“This is unprecedented,” Bronars stated. “However, the victory of Republicans in last year’s mid-term elections signals that much of the American public wants to reduce the cost of government. If Governor Walker triumphs in this dispute, Republicans in other states with GOP-dominated legislatures will be encouraged to take similar steps,”

Indeed, the governors of Ohio, Indiana and Tennessee are reportedly preparing their own anti-union campaigns (all three of those states have Republican governors).

“Generally speaking, workers have more bargaining power if they can bargain collectively,” Bronars noted. “But if the right to collectively bargain is totally removed, that would severely limit the power of the union.”

What surprises Bronars is that this battle is taking place in a very unlikely locale.

“Wisconsin has traditionally been a progressive, northern liberal Democratic state with a strong history of unionism,” he said,

Perhaps that is exactly why the issue has ignited such violent passions in Madison – thousands of angry, loud protesters have occupied the inside of the state legislature, many carrying placards with inflammatory remarks about Walker (comparing him to Adolf Hitler and Hosni Mubarak, for example).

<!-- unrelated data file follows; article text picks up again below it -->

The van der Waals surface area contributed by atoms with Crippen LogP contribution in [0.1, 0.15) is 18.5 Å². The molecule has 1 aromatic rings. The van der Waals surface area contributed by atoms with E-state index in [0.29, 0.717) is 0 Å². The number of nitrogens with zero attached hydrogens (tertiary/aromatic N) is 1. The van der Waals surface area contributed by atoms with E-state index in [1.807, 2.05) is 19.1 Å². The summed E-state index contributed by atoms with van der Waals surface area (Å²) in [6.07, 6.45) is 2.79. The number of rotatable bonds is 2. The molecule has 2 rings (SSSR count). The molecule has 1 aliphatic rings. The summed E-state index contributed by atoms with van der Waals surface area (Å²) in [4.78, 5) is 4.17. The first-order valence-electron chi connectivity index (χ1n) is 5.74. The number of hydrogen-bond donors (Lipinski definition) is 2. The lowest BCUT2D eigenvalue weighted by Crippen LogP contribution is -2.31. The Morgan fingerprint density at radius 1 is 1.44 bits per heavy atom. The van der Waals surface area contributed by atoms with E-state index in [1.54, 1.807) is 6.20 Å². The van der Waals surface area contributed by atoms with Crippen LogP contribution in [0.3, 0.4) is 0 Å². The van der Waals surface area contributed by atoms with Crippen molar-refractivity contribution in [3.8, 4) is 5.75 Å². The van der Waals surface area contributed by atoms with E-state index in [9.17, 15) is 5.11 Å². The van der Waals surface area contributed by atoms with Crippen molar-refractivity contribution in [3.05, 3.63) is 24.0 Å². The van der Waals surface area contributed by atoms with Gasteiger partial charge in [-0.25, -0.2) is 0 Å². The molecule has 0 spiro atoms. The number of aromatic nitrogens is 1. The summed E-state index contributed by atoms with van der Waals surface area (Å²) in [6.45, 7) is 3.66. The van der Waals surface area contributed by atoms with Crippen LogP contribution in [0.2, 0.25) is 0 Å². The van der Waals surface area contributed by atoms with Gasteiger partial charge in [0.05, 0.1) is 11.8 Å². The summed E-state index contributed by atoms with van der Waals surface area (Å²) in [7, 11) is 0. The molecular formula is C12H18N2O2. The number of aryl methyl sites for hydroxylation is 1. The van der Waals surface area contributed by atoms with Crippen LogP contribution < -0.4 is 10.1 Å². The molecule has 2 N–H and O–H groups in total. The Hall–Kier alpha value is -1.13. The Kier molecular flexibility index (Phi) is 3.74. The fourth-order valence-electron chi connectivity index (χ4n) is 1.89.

Reportedly, the governor’s private residence has even been picketed.

So many teachers have called in sick that some schools were temporarily closed. In another bizarre side-story, pro-union Democratic legislators had fled the state, hoping their absence would delay, or perhaps indefinitely postpone, any vote on the governor’s proposals. (You have shut down the people's government, and that is not acceptable, Republican Senate Majority Leader Scott Fitzgerald said in scolding the wayward Democrats.)